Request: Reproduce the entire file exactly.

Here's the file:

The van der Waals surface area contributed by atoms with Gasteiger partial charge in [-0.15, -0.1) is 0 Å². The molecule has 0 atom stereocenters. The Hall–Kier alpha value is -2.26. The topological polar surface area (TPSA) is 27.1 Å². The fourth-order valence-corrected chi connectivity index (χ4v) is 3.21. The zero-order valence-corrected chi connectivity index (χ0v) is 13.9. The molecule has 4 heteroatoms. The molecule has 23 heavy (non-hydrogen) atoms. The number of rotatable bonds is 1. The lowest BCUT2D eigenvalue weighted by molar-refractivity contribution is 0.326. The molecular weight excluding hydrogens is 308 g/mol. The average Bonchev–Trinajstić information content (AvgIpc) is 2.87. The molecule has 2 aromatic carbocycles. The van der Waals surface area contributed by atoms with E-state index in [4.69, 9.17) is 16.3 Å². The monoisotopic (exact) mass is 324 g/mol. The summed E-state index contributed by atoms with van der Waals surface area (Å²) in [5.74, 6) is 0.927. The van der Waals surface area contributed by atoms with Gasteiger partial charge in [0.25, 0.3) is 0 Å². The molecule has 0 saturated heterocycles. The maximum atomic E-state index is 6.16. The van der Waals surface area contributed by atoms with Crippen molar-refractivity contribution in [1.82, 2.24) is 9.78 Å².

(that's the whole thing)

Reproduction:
The van der Waals surface area contributed by atoms with Gasteiger partial charge in [-0.15, -0.1) is 0 Å². The molecule has 0 atom stereocenters. The Hall–Kier alpha value is -2.26. The topological polar surface area (TPSA) is 27.1 Å². The fourth-order valence-corrected chi connectivity index (χ4v) is 3.21. The zero-order valence-corrected chi connectivity index (χ0v) is 13.9. The molecule has 4 heteroatoms. The molecule has 23 heavy (non-hydrogen) atoms. The number of rotatable bonds is 1. The lowest BCUT2D eigenvalue weighted by molar-refractivity contribution is 0.326. The molecular weight excluding hydrogens is 308 g/mol. The average Bonchev–Trinajstić information content (AvgIpc) is 2.87. The molecule has 2 aromatic carbocycles. The van der Waals surface area contributed by atoms with E-state index in [4.69, 9.17) is 16.3 Å². The monoisotopic (exact) mass is 324 g/mol. The summed E-state index contributed by atoms with van der Waals surface area (Å²) in [5.74, 6) is 0.927. The van der Waals surface area contributed by atoms with Gasteiger partial charge in [0.25, 0.3) is 0 Å². The molecule has 0 saturated heterocycles. The maximum atomic E-state index is 6.16. The van der Waals surface area contributed by atoms with Crippen molar-refractivity contribution in [1.82, 2.24) is 9.78 Å².